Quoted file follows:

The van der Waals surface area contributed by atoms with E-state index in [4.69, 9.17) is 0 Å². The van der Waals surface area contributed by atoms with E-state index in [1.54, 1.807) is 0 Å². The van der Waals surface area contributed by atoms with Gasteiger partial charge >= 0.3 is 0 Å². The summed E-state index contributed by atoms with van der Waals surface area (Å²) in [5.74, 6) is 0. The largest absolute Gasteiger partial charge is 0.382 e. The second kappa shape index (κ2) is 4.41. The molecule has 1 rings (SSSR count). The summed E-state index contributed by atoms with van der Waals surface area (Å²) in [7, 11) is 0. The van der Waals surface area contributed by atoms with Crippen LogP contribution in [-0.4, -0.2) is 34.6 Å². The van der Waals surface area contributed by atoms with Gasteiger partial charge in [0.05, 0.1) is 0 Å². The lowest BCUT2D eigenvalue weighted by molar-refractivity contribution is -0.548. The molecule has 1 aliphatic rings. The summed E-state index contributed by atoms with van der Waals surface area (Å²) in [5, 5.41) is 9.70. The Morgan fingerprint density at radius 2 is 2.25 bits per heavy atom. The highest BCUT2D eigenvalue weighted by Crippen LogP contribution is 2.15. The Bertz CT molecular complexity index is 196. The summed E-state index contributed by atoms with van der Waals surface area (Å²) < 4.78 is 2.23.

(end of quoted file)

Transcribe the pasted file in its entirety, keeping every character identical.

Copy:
The van der Waals surface area contributed by atoms with E-state index in [4.69, 9.17) is 0 Å². The van der Waals surface area contributed by atoms with E-state index in [1.54, 1.807) is 0 Å². The van der Waals surface area contributed by atoms with Gasteiger partial charge >= 0.3 is 0 Å². The summed E-state index contributed by atoms with van der Waals surface area (Å²) in [5.74, 6) is 0. The largest absolute Gasteiger partial charge is 0.382 e. The second kappa shape index (κ2) is 4.41. The molecule has 1 rings (SSSR count). The summed E-state index contributed by atoms with van der Waals surface area (Å²) in [7, 11) is 0. The van der Waals surface area contributed by atoms with Crippen LogP contribution in [-0.4, -0.2) is 34.6 Å². The van der Waals surface area contributed by atoms with Gasteiger partial charge in [0.05, 0.1) is 0 Å². The lowest BCUT2D eigenvalue weighted by molar-refractivity contribution is -0.548. The molecule has 1 aliphatic rings. The summed E-state index contributed by atoms with van der Waals surface area (Å²) in [5, 5.41) is 9.70. The Morgan fingerprint density at radius 2 is 2.25 bits per heavy atom. The highest BCUT2D eigenvalue weighted by Crippen LogP contribution is 2.15. The Bertz CT molecular complexity index is 196. The summed E-state index contributed by atoms with van der Waals surface area (Å²) < 4.78 is 2.23.